Midwinter Musings

I have sent out 50+ Christmas or Yule cards this year. Up to today, I received back 5 written cards and 3 digital texts. That is about 50 minus 8 replies which equals 42 unanswered wishes. That is more unanswered wishes than last year, and the year before, which shows that handwritten cards are becoming obsolete. Still, that isn’t the point that I like to make.

Art Cards by Paula Kuitenbrouwer

What do midwinter best-wishing cards actually mean?

I finished my ‘Who are the Celts?’ course beginning of December, and there are still moments when I dwell in the Iron Age. Christmas cards were invented in the Victorian Age, so why should I relate them to ancient rituals? Well, it has to do with midwinter.

Wood burned Christmas Ornament by Sorriso Design on Etsy.
Wood burned Christmas Ornament by Sorriso Design on Etsy.

Midwinter was a dark time during the Iron Age and also during the Victorian times. Flu and winter bugs were (and still are) bothering us and we were confined to our homes. Livestock that wasn’t supposed to last through the winter was slaughtered and one would see food storage diminish during the dark months. There wasn’t any Christmas shopping the way we do now. Would there be enough to eat? There wouldn’t be any stores reopening the day after Christmas. Was the remaining livestock strong enough to ensure food for the coming summer, and would they be able to reproduce themselves? Was there enough food kept in storage for the dark months ahead, and was it well preserved? Midwinter was an anxious time and one could only pray to (the/a) God(s), ancestral and nature spirits to be granted health and see the return of the green.

A Wren Family by Paula Kuitenbrouwer on www.paulaartshop.com
A Wren Family by Paula Kuitenbrouwer on http://www.paulaartshop.com

In these dark times, people felt the need to make offerings to (a/the) God(s), to ancestral or nature spirits. But slowly we forgot about them. In Victorian times, the feeling of sending out a prayer or wish was still lingering in our ancient minds but now was penned down on beautiful marbled cards and delivered by post. However, these wishes weren’t addressed to (a/the) God(s) or spirits, but to family and friends.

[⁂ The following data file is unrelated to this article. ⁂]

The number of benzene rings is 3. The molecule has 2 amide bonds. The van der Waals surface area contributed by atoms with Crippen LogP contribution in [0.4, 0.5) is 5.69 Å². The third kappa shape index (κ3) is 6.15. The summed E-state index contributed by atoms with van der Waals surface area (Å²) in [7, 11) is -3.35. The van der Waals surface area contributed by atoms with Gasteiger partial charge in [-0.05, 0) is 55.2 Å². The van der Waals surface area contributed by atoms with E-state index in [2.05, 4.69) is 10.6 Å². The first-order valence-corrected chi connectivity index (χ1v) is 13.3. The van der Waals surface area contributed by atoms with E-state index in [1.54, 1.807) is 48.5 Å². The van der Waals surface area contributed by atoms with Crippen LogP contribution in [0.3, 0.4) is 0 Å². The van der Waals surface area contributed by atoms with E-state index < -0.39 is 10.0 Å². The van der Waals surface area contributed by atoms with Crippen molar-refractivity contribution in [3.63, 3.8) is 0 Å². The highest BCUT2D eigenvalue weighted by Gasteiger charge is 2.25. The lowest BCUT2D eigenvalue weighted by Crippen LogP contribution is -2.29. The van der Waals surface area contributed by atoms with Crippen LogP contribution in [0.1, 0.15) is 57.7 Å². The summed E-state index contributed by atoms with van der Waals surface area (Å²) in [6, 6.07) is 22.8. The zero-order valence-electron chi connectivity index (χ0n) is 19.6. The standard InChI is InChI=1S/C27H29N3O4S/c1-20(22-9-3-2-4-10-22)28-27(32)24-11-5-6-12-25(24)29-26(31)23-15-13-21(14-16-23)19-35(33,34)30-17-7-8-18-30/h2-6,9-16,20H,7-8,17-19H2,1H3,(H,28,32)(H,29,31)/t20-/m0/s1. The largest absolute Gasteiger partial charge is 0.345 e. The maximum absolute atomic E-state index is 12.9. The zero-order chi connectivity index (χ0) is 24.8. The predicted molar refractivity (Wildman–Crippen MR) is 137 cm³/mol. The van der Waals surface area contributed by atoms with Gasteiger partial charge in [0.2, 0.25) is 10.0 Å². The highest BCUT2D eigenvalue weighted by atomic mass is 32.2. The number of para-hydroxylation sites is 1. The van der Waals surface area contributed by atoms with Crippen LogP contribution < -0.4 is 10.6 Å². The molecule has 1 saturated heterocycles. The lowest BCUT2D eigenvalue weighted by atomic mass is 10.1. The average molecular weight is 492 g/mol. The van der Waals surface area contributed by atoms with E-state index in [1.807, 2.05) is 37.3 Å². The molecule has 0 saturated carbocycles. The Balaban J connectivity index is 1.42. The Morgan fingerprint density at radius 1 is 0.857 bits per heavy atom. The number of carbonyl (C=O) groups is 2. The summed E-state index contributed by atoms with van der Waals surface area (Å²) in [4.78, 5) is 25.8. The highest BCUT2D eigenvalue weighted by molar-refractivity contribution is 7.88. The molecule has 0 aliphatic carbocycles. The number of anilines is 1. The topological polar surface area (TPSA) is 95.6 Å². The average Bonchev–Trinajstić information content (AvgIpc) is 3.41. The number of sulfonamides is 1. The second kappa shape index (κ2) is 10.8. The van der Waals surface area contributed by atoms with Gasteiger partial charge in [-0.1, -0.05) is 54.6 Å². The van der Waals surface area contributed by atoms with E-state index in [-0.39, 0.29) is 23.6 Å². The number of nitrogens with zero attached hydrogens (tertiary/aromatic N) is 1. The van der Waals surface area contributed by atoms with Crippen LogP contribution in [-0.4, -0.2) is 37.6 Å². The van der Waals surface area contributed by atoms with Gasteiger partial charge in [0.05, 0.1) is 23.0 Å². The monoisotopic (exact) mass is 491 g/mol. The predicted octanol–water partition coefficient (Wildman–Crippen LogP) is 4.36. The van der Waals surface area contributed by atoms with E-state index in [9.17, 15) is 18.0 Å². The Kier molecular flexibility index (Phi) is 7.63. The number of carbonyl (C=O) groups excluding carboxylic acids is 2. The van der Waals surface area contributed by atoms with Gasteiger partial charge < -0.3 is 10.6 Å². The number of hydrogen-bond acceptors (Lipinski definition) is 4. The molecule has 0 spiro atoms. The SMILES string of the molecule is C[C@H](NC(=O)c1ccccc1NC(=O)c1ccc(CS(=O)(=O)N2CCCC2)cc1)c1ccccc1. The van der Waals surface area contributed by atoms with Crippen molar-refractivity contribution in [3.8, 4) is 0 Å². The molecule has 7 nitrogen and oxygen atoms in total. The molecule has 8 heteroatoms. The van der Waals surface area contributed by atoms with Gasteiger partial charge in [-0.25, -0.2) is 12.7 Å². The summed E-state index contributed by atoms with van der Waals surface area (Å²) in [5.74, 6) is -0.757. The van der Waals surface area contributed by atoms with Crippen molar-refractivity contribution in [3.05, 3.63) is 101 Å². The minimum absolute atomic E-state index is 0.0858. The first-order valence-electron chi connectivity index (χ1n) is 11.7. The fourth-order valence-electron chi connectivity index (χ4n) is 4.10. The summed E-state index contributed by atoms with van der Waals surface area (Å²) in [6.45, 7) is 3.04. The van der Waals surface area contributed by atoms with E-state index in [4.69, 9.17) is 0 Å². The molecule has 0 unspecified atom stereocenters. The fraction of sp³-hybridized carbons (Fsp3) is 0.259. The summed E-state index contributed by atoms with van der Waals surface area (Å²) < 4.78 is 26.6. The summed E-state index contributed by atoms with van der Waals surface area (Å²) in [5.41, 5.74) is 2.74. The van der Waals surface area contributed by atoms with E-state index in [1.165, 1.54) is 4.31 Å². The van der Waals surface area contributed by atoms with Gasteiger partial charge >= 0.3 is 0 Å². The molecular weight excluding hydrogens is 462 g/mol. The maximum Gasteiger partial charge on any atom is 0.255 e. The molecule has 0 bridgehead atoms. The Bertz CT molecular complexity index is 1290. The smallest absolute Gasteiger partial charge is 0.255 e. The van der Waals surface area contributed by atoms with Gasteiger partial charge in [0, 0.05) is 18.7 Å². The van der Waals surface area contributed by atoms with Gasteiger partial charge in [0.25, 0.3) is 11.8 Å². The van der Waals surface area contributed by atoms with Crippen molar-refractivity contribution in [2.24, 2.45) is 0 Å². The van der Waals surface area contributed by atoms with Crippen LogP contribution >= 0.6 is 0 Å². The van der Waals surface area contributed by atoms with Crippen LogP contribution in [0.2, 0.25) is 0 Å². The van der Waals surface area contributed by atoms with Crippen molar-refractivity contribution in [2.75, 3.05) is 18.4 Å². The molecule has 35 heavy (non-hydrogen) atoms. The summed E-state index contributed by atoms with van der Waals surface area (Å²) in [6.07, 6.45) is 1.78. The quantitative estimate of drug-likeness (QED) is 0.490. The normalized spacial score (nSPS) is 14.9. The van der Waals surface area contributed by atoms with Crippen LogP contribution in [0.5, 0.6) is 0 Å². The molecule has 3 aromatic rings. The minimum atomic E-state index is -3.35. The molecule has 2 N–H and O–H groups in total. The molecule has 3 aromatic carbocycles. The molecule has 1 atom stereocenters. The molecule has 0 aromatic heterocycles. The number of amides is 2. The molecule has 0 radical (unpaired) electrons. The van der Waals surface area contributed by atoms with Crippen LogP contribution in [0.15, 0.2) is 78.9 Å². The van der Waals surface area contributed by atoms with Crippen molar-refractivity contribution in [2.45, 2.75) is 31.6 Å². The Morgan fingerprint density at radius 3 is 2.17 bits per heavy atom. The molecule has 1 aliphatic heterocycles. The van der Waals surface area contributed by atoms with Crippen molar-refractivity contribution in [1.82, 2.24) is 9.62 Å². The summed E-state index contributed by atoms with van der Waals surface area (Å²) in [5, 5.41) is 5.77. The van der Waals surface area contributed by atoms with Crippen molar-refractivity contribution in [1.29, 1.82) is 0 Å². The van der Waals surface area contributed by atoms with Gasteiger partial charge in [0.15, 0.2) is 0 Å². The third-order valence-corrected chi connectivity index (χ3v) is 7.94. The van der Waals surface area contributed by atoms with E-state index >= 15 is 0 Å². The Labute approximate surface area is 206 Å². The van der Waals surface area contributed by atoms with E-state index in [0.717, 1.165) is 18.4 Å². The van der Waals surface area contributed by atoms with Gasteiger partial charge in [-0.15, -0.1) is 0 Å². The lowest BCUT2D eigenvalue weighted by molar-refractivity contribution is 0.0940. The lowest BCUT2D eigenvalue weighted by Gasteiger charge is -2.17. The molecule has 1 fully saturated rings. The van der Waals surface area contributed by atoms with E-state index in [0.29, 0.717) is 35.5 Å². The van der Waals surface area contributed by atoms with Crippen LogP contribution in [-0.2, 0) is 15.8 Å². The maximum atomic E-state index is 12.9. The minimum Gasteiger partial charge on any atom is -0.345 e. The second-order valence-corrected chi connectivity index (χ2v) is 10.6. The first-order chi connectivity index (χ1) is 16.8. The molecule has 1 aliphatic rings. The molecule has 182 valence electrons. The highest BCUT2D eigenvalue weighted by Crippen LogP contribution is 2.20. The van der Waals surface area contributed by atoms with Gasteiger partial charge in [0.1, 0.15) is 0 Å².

I love sending out cards as it is such old tradition. If we all wish each other a Merry Christmas, a Joyful Yule or a Marvelous Midwinter, wouldn’t that help us, despite the fact that we have antibiotics, electric light, and refrigerators through winter? Would it help us to know that other people kept us in their thoughts and prayers? Wouldn’t an effort of sending each other Best Seasonal Wishes, to keep each other in our minds and hearts, help to stay healthy through the dark winter months? I think so. I think it is a good gesture and it shouldn’t be forgotten.

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Winter drawing with winter garden birds and evergreen, Paula Kuitenbrouwer

I need to followed up this with a disclaimer. I don’t blame people for not sending back cards. I am not frustrated or sad that sending cards seems to belong to the past. We are increasingly busy, distracted and some say that sending cards isn’t good for our carbon footprint, one would just send an email or text.

As long as we wish each other well during the dark times of the year, the old ritual of keeping each other in our minds or in the light of a warm glowing heart, isn’t lost.

I wish you all a Merry Christmas, Joyful Yule, & a Marvelous Midwinter.

Paula

Discussions are welcome. Thanks for your comments. Gracias por tu comentario. Merci pour vos commentaires. Grazie per i vostri commenti. Obrigado pelo seu comentário.

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